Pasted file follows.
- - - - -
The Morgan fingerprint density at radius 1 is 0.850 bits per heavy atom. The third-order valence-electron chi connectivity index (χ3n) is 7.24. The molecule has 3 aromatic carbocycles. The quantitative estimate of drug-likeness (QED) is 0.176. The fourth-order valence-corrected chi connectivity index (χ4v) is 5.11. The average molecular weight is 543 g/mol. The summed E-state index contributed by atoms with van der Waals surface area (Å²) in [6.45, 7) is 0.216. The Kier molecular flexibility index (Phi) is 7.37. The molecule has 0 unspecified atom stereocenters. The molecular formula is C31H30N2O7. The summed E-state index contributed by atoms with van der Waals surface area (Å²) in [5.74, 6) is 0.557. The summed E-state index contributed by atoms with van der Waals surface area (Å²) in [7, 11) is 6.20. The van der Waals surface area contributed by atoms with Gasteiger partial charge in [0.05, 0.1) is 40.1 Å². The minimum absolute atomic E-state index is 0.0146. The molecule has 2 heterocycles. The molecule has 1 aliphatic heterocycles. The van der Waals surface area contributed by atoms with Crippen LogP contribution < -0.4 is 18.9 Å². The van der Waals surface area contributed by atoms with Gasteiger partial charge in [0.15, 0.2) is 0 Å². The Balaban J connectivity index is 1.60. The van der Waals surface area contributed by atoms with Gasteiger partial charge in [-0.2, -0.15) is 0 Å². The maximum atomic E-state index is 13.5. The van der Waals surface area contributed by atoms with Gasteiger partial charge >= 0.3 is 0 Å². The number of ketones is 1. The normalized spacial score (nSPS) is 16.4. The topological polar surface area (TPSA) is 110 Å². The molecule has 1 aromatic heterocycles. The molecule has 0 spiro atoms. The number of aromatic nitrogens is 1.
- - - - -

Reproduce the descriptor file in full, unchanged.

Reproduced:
The Morgan fingerprint density at radius 1 is 0.850 bits per heavy atom. The third-order valence-electron chi connectivity index (χ3n) is 7.24. The molecule has 3 aromatic carbocycles. The quantitative estimate of drug-likeness (QED) is 0.176. The fourth-order valence-corrected chi connectivity index (χ4v) is 5.11. The average molecular weight is 543 g/mol. The summed E-state index contributed by atoms with van der Waals surface area (Å²) in [6.45, 7) is 0.216. The Kier molecular flexibility index (Phi) is 7.37. The molecule has 0 unspecified atom stereocenters. The molecular formula is C31H30N2O7. The summed E-state index contributed by atoms with van der Waals surface area (Å²) in [5.74, 6) is 0.557. The summed E-state index contributed by atoms with van der Waals surface area (Å²) in [7, 11) is 6.20. The van der Waals surface area contributed by atoms with Gasteiger partial charge in [0.05, 0.1) is 40.1 Å². The minimum absolute atomic E-state index is 0.0146. The molecule has 2 heterocycles. The molecule has 1 aliphatic heterocycles. The van der Waals surface area contributed by atoms with Crippen LogP contribution < -0.4 is 18.9 Å². The van der Waals surface area contributed by atoms with Gasteiger partial charge in [0.15, 0.2) is 0 Å². The Balaban J connectivity index is 1.60. The van der Waals surface area contributed by atoms with Gasteiger partial charge in [-0.2, -0.15) is 0 Å². The maximum atomic E-state index is 13.5. The van der Waals surface area contributed by atoms with Gasteiger partial charge >= 0.3 is 0 Å². The number of ketones is 1. The normalized spacial score (nSPS) is 16.4. The topological polar surface area (TPSA) is 110 Å². The molecule has 1 aromatic heterocycles. The molecule has 0 spiro atoms. The number of aromatic nitrogens is 1.